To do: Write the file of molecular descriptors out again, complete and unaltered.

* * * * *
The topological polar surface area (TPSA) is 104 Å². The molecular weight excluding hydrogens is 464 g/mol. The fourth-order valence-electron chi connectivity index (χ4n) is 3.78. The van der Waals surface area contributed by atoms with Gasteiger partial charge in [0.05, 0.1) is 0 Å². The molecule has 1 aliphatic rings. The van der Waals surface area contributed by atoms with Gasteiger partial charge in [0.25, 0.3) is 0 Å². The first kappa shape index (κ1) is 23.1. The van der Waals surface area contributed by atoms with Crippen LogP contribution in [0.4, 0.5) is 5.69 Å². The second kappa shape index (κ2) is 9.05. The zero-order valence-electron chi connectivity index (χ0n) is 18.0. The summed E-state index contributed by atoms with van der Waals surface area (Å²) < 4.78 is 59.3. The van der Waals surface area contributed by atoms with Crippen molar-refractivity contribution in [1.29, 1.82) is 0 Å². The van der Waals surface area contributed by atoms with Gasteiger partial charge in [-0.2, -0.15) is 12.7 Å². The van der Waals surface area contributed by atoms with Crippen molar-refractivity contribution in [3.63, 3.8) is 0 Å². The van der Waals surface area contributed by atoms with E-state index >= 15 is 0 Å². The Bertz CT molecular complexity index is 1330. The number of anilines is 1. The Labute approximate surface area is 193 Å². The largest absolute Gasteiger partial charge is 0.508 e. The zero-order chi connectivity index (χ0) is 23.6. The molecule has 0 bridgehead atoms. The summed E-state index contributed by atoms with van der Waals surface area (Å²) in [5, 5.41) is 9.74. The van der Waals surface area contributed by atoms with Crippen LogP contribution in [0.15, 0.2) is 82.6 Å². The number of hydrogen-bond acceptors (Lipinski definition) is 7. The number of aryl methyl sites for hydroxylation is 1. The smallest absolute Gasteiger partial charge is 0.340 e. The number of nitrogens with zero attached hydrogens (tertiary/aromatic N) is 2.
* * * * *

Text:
The topological polar surface area (TPSA) is 104 Å². The molecular weight excluding hydrogens is 464 g/mol. The fourth-order valence-electron chi connectivity index (χ4n) is 3.78. The van der Waals surface area contributed by atoms with Gasteiger partial charge in [0.05, 0.1) is 0 Å². The molecule has 1 aliphatic rings. The van der Waals surface area contributed by atoms with Gasteiger partial charge in [0.25, 0.3) is 0 Å². The first kappa shape index (κ1) is 23.1. The van der Waals surface area contributed by atoms with Crippen LogP contribution in [0.4, 0.5) is 5.69 Å². The second kappa shape index (κ2) is 9.05. The zero-order valence-electron chi connectivity index (χ0n) is 18.0. The summed E-state index contributed by atoms with van der Waals surface area (Å²) < 4.78 is 59.3. The van der Waals surface area contributed by atoms with Crippen molar-refractivity contribution in [1.29, 1.82) is 0 Å². The van der Waals surface area contributed by atoms with Gasteiger partial charge in [-0.2, -0.15) is 12.7 Å². The van der Waals surface area contributed by atoms with Crippen molar-refractivity contribution in [3.63, 3.8) is 0 Å². The van der Waals surface area contributed by atoms with E-state index >= 15 is 0 Å². The Bertz CT molecular complexity index is 1330. The number of anilines is 1. The Labute approximate surface area is 193 Å². The largest absolute Gasteiger partial charge is 0.508 e. The zero-order chi connectivity index (χ0) is 23.6. The molecule has 0 bridgehead atoms. The summed E-state index contributed by atoms with van der Waals surface area (Å²) in [5, 5.41) is 9.74. The van der Waals surface area contributed by atoms with Crippen LogP contribution in [0.15, 0.2) is 82.6 Å². The number of hydrogen-bond acceptors (Lipinski definition) is 7. The number of aryl methyl sites for hydroxylation is 1. The smallest absolute Gasteiger partial charge is 0.340 e. The number of nitrogens with zero attached hydrogens (tertiary/aromatic N) is 2.